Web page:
OpenStack API call requesting a token. Tokens are valid for authentication for 24 hours:


import argparse
import getopt
import json
import sys
import urllib2

def getToken(url, osuser, ostenant, ospassword):

    Returns a token to the user given a tenant,
    user name, password, and OpenStack API URL.

    url = url + '/tokens'
    tokenRequest = urllib2.Request(url)
    tokenRequest.add_header("Content-type", "application/json")
    jsonPayload = json.dumps({'auth' : {'tenantName' : ostenant, 'passwordCredentials' : {'username' : osuser, 'password' : ospassword}}})
    request = urllib2.urlopen(tokenRequest, jsonPayload)
    json_data = json.loads(request.read())
    return json.dumps(json_data)

# Build our required arguments list
parser = argparse.ArgumentParser()
mandatory = parser.add_argument_group("mandatory")
mandatory.add_argument("-l", "--login", help="The administrative user for your OpenStack installation", type=str)
mandatory.add_argument("-p", "--password", help="The administrative user's password", type=str)
mandatory.add_argument("-t", "--tenant", help="The administrative user's tenant / project", type=str)
mandatory.add_argument("-u", "--url", help="The Keystone API endpoint from running, 'nova endpoints'", type=str)
args = parser.parse_args()

# Validate arugments were given
if type(args.url) != type(str()):
    sys.stderr.write('Invalid URL: %s\n' % args.url)
if type(args.tenant) != type(str()):
    sys.stderr.write('Invalid tenant: %s\n' % args.tenant)
if type(args.password) != type(str()):
    sys.stderr.write('Invalid password: %s\n' % args.password)
if type(args.login) != type(str()):
    sys.stderr.write('Invalid login: %s\n' % args.login)
# Since we return a raw JSON payload from getToken,
# we need to load it into a readable object.
adminToken = json.loads(getToken(args.url, args.login, args.tenant, args.password))

# Access the token portion of the JSON payload and grab the token and tenant ID
adminTokenID = adminToken['access']['token']['id']
adminTokenTenantID = adminToken['access']['token']['tenant']['id']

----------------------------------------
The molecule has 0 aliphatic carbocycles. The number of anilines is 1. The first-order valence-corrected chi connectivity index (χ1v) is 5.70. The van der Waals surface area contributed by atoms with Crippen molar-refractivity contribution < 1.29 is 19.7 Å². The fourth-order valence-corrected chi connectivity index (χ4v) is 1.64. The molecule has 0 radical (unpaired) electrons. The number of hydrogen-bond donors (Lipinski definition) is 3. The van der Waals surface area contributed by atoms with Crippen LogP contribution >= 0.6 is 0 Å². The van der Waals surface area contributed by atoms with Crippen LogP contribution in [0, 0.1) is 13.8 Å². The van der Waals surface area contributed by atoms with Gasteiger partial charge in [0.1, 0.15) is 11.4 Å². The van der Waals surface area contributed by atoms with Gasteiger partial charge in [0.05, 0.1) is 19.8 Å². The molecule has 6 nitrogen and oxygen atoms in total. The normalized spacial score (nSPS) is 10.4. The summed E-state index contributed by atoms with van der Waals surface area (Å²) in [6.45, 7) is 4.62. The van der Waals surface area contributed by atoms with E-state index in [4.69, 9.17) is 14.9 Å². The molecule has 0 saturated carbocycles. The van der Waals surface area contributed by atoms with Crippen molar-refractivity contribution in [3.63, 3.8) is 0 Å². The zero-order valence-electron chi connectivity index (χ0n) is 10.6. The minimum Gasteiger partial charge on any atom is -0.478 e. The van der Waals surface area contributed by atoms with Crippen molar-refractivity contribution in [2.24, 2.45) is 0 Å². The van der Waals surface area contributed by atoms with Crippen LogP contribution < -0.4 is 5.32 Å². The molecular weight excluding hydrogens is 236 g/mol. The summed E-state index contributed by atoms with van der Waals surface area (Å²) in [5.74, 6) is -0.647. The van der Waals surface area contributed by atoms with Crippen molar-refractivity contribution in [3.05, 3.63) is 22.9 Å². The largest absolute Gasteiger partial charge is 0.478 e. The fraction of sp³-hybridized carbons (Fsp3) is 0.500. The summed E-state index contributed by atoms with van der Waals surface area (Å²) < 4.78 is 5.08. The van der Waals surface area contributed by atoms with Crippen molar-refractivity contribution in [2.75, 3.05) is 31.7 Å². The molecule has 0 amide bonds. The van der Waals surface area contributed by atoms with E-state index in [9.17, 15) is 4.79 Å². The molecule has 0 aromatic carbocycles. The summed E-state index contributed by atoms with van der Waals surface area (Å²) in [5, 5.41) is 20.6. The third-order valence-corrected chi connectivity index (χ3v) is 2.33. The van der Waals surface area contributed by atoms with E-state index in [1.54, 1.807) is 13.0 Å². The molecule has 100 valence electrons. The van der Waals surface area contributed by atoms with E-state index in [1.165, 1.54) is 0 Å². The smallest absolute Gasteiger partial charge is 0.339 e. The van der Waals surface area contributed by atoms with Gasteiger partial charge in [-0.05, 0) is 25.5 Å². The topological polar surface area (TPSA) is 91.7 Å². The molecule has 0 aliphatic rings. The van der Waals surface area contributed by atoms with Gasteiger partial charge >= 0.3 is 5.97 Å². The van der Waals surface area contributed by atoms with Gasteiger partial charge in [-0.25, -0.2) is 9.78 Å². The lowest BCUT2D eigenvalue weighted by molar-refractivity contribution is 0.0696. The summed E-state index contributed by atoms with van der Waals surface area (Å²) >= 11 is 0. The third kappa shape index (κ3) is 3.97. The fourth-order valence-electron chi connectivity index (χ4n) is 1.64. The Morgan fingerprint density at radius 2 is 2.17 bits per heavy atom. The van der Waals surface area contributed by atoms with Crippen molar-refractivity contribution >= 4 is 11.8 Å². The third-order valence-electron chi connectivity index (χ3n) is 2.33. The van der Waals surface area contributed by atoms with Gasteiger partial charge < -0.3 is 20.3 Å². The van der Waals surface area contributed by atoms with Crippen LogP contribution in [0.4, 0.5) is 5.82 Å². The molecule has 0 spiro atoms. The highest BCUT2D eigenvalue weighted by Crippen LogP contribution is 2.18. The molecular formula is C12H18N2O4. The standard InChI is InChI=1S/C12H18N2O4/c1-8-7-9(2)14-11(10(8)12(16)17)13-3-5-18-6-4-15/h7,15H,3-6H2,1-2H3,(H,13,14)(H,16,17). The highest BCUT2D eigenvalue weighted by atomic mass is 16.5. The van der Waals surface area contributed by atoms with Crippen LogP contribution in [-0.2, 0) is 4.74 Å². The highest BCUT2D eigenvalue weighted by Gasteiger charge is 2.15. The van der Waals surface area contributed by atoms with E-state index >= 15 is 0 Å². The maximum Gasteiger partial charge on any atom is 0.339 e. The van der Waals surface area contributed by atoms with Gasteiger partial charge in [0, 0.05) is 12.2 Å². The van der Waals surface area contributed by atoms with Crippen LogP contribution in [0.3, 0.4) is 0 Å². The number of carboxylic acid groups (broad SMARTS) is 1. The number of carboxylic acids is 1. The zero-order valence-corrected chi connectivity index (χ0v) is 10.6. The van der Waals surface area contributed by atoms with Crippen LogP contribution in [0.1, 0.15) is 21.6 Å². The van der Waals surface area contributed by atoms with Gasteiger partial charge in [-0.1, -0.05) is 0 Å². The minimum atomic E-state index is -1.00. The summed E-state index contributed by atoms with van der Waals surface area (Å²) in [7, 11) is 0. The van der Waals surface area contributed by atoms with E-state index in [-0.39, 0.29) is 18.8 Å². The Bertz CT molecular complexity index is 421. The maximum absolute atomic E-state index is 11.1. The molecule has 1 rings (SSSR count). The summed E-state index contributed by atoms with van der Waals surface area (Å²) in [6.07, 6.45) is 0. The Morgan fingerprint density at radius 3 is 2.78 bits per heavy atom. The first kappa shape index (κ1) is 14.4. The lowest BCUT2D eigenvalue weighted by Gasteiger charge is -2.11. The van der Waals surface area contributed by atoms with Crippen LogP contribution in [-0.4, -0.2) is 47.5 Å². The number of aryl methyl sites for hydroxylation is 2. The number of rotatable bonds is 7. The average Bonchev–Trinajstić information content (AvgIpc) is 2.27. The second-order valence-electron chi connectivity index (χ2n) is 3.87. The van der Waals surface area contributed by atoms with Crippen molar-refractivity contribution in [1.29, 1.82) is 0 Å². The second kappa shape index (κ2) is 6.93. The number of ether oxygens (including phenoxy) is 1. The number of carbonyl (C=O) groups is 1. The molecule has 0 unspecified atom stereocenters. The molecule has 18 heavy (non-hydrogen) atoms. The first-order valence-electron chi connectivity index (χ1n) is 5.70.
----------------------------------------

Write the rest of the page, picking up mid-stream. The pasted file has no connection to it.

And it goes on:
for item in adminToken['access']['serviceCatalog']:
    The "name" of each OpenStack service catalog item from
    the item list changed between versions.  Things like
    "glance" became "volume" and "keystone" became "identity".  
    You will need to update this based on your installation.

    if item['name'] == "nova":
        adminNovaURL = item['endpoints'][0]['adminURL']
    if item['name'] == "glance":
        adminGlanceURL = item['endpoints'][0]['adminURL']
    if item['name'] == "nova-volume":
        adminVolumeURL = item['endpoints'][0]['adminURL']
    if item['name'] == "ec2":
        adminEc2URL = item['endpoints'][0]['adminURL']
    if item['name'] == "swift":
        adminSwiftURL = item['endpoints'][0]['adminURL']
    if item['name'] == "keystone":
        adminAuthURL = item['endpoints'][0]['adminURL']

print "------ Admin information ------"
print "Token ID = ", adminTokenID
print "Tenant ID = ", adminTokenTenantID
print "Nova URL = ", adminNovaURL
print "Glance URL = ", adminGlanceURL
print "Volume URL = ", adminVolumeURL
print "EC2 URL = ", adminEc2URL
print "Swift URL = ", adminSwiftURL
print "Keystone URL = ", adminAuthURL
print "------ End Admin info ---------"

When passed the appropriate parameters, this script will print your environment information in a nice readable format:

uesr@localhost:~$ ./token.py -l admin -t admin -p password -u http://localhost:35357/v2.0
------ Admin information ------
Token ID =  abc123def456ghi789jkl012mno345pq
Tenant ID =  qp543onm210lkj987ihg654fed321cba
Nova URL =  http://localhost:8774/v2/qp543onm210lkj987ihg654fed321cba
Glance URL =  http://localhost:9292/v1
Volume URL =  http://localhost:8776/v1/qp543onm210lkj987ihg654fed321cba
EC2 URL =  http://localhost:8773/services/Admin
Swift URL =  https://localhost:8080/v1/
Keystone URL =  http://localhost:35357/v2.0
------ End Admin info ---------

Hack the planet automobile?

I’ve been complaining to the wife that her car’s infotainment system is behind the curve a bit. This is an attempt to help spread the word about Automotive Grade Linux (AGL), and perhaps aid the open-source automotive community a bit. Here’s an excerpt from an article posted on wired:

The major roadblock to the rapid adoption of technology in cars has always been vehicles’ long production cycles. But automakers are also guilty of hampering wide-scale innovation with their proprietary approach to infotainment systems and software, while dragging their feet on a collaborative, open source solution that would benefit consumers and car tech overall.

Read the full post here.